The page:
Pillar 2 feeds your serviceability requirements. To borrow more money, the bank needs to see that you can service your loans. High cashflow assets like commercial property, regional residential etc. can keep your head above water. Too much of pillar 1 and the banks will eventually stop lending you money.
Pillar 3 feeds both pillar 1 and pillar 2. Small property developments such as renovation and subdivision, selling small lots of land, building townhouses all fast track your capital creation and allow you to buy more property or create cash to do more developments.
If you want any advice or help with these points, book a chat or drop me a message and I will be happy to help :)
Book a chat here: https://www.picktime.com/5babbdef-11c3-4be9-b1ee-6df949a66d04
There are multiple factors that affect house price increases.
One key factor we need to look at is, who are the buyers driving the current market. The current upswing in house prices is supported by the fact that owner occupiers are driving the sales, not investors.
Current Investor activity is well below the 10 year average. For example, W.A. historically sees around 26% of property transactions going to investors, we are currently sitting at around 16% of investor transactions.
All other states are seeing the same trend, although investor activity has seen recent increases.
What does this mean?
When a market sees a high influx of investors this can create a vulnerable market. When there is a change in the economic climate, this may trigger a sell off amongst investors which in turn creates an oversupply and subsequently, a fall in house prices.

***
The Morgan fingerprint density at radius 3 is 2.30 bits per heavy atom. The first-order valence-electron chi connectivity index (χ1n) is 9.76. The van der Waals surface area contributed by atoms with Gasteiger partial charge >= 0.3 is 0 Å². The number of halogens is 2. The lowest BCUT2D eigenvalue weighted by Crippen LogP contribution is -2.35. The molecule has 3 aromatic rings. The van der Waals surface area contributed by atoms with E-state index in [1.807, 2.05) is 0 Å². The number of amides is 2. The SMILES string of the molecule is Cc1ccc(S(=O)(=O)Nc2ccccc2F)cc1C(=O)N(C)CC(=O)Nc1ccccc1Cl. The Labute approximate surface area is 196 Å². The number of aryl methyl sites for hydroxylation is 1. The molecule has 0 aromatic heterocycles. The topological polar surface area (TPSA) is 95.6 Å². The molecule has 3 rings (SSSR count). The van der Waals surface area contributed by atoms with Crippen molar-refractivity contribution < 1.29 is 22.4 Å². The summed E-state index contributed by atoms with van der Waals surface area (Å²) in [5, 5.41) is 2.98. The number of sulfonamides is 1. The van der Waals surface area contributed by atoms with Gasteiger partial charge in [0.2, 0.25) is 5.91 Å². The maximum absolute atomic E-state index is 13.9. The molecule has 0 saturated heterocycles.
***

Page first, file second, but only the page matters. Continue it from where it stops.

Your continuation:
Owner occupiers tend to hold property through tough times which creates a support for house prices and reduce fluctuations in the market.
Predicting the future of the market is complex and there are many factors that affect the outcome. We can look at various metrics, leading indicators and lending policy amongst many other things that may give us some foresight to what the future has in store.
At this stage I believe the current house price increases still have some track to run in many markets and also hold a strong support base. Let’s just say we are safe as houses :)
If a negotiation turns into a struggle of power, then at this point you have lost control of the negotiation.
Successful negotiation is about creating a win win situation. Part of the process is building trust, understanding the sellers motivations and meeting their needs whilst creating a desirable outcome for yourself.
Unfortunately when there’s money at stake then emotions are difficult to control. The larger the perceived value of the investment at stake, the higher the emotional value and expectations.
This tends to cloud judgement and rational thinking.
How do you avoid these emotions costing you money or sabotaging your deal? One way to do this is by removing yourself, the emotional buyer from the equation and getting someone to negotiate on your behalf.
A buyers agent will always:
represent their clients best interests Remain emotionally detached from the outcome Be an emotional buffer between buyer and selling agent Understand the negotiation process Negotiating in a tough market like the one we have at the moment is a difficult task. Knowing what price to go in with when there is no guide price, makes it difficult to determine which number is the right one that will win you the deal - without overpaying.
To do this successfully, you need to clearly understand what the value of the house is that you are bidding on.
You need to understand how the market has performed in recent weeks and months to gauge any price fluctuations. You need to have built a rapport with the agent.
Lastly, you need to ask the right questions at the right time to have as much information at hand arming you with the best chance of winning your property. Drop me a line if you have any questions!
With auction clearance rates in Sydney hitting a 24 year high and sale prices consistently achieving hundreds of thousands over reserve. We are officially entering boom phase.
Is it time to be fearful or is it the right time to be greedy?
There are two conflicting emotions at play here.
Fear and greed. The fear of missing out on price gains and greed, driven by the desire to accumulate wealth.